Animate the Size property to fade the wiggling up or down. To smoothly accelerate or decelerate the wiggling, set Wiggles/Second to a constant value of 0, and animate the Temporal Phase property.
Randomizes (wiggles) any combination of the position, anchor point, scale, and rotation transformations for a path. Indicate the desired magnitude of the wiggle for each of these transformations by setting a value in the Transform property group that is contained in the Wiggle Transform property group. The wiggled transformations are auto-animated, meaning that they change over time without the need to set any keyframes or add expressions. The Wiggle Transform operation is especially useful following a Repeater operation, because it allows you to randomize the transformations of each repeated shape separately. (See Using the Repeater to replicate shapes.)
Several properties for this path operation behave the same as properties of the same name for the Wiggly selector for text animation. (See Wiggly selector properties.) The Correlation property specifies the amount of similarity between the wiggled transformations of a repeated shape and its neighbor within a set of repeated shapes. Correlation is only relevant if a Repeater operation precedes the Wiggle Transform operation. When Correlation is 100%, all repeated items are transformed in the same way; when Correlation is 0%, all repeated items are transformed independently.
When randomizing repeated shapes keep the following in mind: If the Wiggle Transform path operation precedes (is above) the Repeater path operation, then all of the repeated shapes will be wiggled (randomized) in the same way. If the Repeater path operation precedes (is above) the Wiggle Transform path operation, then each of the repeated shapes will be wiggled (randomized) independently.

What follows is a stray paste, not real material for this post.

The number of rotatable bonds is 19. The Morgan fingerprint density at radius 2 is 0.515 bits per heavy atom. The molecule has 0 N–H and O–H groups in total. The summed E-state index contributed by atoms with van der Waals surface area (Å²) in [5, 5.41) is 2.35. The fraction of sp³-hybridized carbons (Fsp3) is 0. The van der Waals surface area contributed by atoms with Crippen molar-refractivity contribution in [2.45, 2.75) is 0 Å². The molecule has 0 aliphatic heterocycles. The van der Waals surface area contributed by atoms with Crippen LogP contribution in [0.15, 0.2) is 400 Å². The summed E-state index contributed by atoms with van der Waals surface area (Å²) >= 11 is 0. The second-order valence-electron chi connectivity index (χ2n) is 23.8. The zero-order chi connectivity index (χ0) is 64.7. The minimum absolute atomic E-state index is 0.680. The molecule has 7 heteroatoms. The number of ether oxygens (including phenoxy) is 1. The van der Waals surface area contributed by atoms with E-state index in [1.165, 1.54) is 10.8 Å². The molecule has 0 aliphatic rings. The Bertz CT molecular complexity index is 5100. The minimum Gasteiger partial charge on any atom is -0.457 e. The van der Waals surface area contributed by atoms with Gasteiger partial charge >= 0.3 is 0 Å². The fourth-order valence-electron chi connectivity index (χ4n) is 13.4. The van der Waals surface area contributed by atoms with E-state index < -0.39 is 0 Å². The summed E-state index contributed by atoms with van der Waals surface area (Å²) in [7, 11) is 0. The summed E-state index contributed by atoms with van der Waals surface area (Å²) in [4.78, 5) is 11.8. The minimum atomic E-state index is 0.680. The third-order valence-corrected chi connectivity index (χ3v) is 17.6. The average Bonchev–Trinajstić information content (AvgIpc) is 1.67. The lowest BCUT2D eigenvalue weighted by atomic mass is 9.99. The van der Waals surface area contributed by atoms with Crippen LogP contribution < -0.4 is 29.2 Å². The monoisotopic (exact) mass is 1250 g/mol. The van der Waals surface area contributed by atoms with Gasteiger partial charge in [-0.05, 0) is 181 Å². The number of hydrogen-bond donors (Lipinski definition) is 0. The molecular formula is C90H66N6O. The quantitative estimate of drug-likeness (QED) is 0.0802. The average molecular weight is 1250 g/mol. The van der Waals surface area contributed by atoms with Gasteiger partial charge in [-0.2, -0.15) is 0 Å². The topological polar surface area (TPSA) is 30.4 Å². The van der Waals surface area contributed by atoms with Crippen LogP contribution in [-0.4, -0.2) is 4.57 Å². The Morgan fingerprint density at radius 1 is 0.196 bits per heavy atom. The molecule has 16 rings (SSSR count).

Chris Meyer provides a video tutorial on the ProVideo Coalition website that shows how to use the Wiggle Transform path operation. This tutorial explains why you must use multiple instances of the Wiggle Transform path operation if you want to wiggle multiple properties independently.
Andrew Devis shows how to use the Wiggle Transform path operation in a video on the Creative COW website.
Converts a path into a series of jagged peaks and valleys of uniform size. Set the length between peaks and valleys using an absolute or relative size. Set the number of ridges per path segment, and choose between wavy edges (Smooth) or jagged edges (Corner).
The Merge Paths path operation takes all of the paths above it in the same group as input. The output is a single path that combines the input paths. The input paths are still visible in the Timeline panel, but they are essentially removed from the rendering of the shape layer, so they don’t appear in the Composition panel. A fill and stroke are added after the Merge Paths property group in the Timeline panel if a fill and stroke are not already present; otherwise, the output path wouldn’t be visible.
A. Add for all shapes B. Subtract for squares C. Intersect for squares D. Exclude Intersections for squares
The Merge Paths path operation has the following options, each of which performs different calculations to determine the output path:
Merges all input paths into a single compound path. This option is the default used for shapes created from text characters made up of multiple paths, like the letter e, when using the Create Shapes From Text command.
Creates a path that encompasses the union of the areas of the input paths.
Creates a path that encompasses only the areas defined by the topmost path, subtracting the area defined by underlying paths.
Creates a path that encompasses only the areas defined by intersections between all input paths.